Singer carries neo-folk into a new era
The Grand Rapids Press | by Tricia Woolfenden
Show preview + InterviewSinger, songwriter, guitarist, artist and creative force Devendra Banhart has earned a multitude of labels from the underground and mainstream music press.
Struggling to find a suitable genre for the quirky young talent, many critics have dubbed him "neo-folk" or "psychedelic folk." His rich, warm warble and narrative style recall a bygone era when songwriters sang quiet tunes about nature, birth and animals.
Accompanied by little more than soft piano, organ, light percussion and guitar, Banhart uses his controlled vibrato as its own instrument.
With the release of two albums -- "Rejoicing in the Hands" and "Nino Rojo" -- this year on Michael Gira's Young God Records, Banhart has amassed critical acclaim and left some in the music industry scratching their heads. His live performances and unique persona reflect an approach to music devoid of commercialism.
Banhart, 23, may be considered eccentric, but his music is among the most respected, underground modern folk material available. During a recent interview from a tour stop -- with band Vetiver, with whom Banhart often plays -- he discussed his music, the neo-folk scene and his affinity for R. Kelly.
Banhart on current art projects: "I do watercolor and ink and all my album covers. I'm working on a book of writing with Andy Cabic of Vetivar and a book of drawings with Kyle Fields of Little Wings (who has an art show at the D.A.A.C., 115 S. Division Ave., through Nov. 22). It's all drawings of ice plants and energy fields in Topanga Canyon with surfer poetry."
On the role of lyrics: "They're very important. They're edited down from books and books. I will extract one line for one song from one entire book. Getting the lyrics down is a tedious process of extracting. I'll condense an entire page into one line."
On what subjects inspire him lyrically: "Oh, I don't know ... glue, gas, doors, the color red, purple and blue, the sky, leaves, telephone poles, children, toupees, bats, wolves, glass, summer, ducks, stone, moss, turtles, gardens, locks, pockets, braids, noses, nose hairs, basements, light fixtures, freeways, bank robberies, squirrels, curls, boys and girls, old people and young people alike, pregnant people, bees, frogs, flies, leeches, migraines, horses, gas, chairs, barbecue spare ribs, fried chicken, muscles, pizza, American Indians, cowboy hats, rattlesnakes, pigs, drinking fountains, humming birds, whistles, satellites, catered food. R. Kelly, the list goes on."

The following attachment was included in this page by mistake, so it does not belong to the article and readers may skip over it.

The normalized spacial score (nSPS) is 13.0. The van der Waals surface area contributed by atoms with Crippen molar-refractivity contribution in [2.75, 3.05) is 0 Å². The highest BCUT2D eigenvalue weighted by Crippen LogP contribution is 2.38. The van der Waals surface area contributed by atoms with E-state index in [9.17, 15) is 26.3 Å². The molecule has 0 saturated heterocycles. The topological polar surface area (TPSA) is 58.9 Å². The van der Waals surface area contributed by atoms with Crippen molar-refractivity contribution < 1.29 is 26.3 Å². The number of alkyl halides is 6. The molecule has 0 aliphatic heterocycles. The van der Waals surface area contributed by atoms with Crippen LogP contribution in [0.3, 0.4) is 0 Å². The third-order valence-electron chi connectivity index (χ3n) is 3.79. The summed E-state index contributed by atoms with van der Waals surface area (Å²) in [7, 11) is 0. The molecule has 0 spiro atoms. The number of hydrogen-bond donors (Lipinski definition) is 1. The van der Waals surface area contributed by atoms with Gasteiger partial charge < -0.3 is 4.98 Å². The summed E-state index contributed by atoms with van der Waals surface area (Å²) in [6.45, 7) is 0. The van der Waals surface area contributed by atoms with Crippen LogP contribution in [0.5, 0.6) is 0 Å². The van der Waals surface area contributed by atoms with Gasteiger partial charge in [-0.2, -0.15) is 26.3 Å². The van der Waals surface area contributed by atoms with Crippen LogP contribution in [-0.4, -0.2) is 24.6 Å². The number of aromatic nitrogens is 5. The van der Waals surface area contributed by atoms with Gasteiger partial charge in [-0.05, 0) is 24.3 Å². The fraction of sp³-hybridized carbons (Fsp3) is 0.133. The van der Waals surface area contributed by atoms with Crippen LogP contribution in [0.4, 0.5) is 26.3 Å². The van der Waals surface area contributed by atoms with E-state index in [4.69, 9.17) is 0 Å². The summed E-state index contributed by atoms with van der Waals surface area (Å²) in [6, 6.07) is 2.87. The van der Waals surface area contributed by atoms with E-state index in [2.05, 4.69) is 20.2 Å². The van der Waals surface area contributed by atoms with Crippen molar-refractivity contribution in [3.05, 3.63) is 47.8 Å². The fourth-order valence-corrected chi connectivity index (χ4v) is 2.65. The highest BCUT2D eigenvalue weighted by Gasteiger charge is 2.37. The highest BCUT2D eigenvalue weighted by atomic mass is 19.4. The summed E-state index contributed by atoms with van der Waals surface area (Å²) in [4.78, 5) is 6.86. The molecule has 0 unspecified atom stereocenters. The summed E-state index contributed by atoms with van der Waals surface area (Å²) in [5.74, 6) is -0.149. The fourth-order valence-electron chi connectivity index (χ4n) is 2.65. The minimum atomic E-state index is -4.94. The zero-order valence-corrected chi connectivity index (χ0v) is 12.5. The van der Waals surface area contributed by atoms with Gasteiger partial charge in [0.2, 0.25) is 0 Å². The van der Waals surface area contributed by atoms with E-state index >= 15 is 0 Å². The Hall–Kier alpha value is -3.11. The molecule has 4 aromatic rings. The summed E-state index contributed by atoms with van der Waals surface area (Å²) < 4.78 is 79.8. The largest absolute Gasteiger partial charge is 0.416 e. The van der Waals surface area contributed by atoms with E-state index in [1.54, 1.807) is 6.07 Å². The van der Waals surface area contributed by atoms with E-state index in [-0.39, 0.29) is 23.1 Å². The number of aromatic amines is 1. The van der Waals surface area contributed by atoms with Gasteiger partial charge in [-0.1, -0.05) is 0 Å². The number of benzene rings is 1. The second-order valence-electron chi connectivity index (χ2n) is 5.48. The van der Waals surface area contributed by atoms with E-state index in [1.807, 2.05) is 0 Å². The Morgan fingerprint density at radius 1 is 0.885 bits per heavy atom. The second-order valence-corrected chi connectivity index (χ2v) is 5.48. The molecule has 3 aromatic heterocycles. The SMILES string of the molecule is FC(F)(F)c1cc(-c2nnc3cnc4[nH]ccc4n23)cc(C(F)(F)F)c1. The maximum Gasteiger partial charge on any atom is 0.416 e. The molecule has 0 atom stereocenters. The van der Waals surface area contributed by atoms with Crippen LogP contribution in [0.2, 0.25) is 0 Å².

On avoiding sterile recording environments: "The records will get bigger and better, but I won't record in a studio. I'll still record in a house or in some environment where it feels comfortable and doesn't exterminate the outer sounds -- the things that I think make a record important and give it a sense of place ... which make (the record) special."
On the neo-folk scene: "I've read a lot of articles that call it 'this folk' or 'that folk,' or 'weird folk' or 'new folk' or 'avant folk' or whatever 'da-da-da.' I don't see it as a scene that's based on folk at all. ...We listen to all kinds of music. ...We kind of just call it family (music)."
On who he would like to collaborate with: "I would like to collaborate with R. Kelly. I swear to God, I'm totally serious. ... I think he's insane, and he's a genius."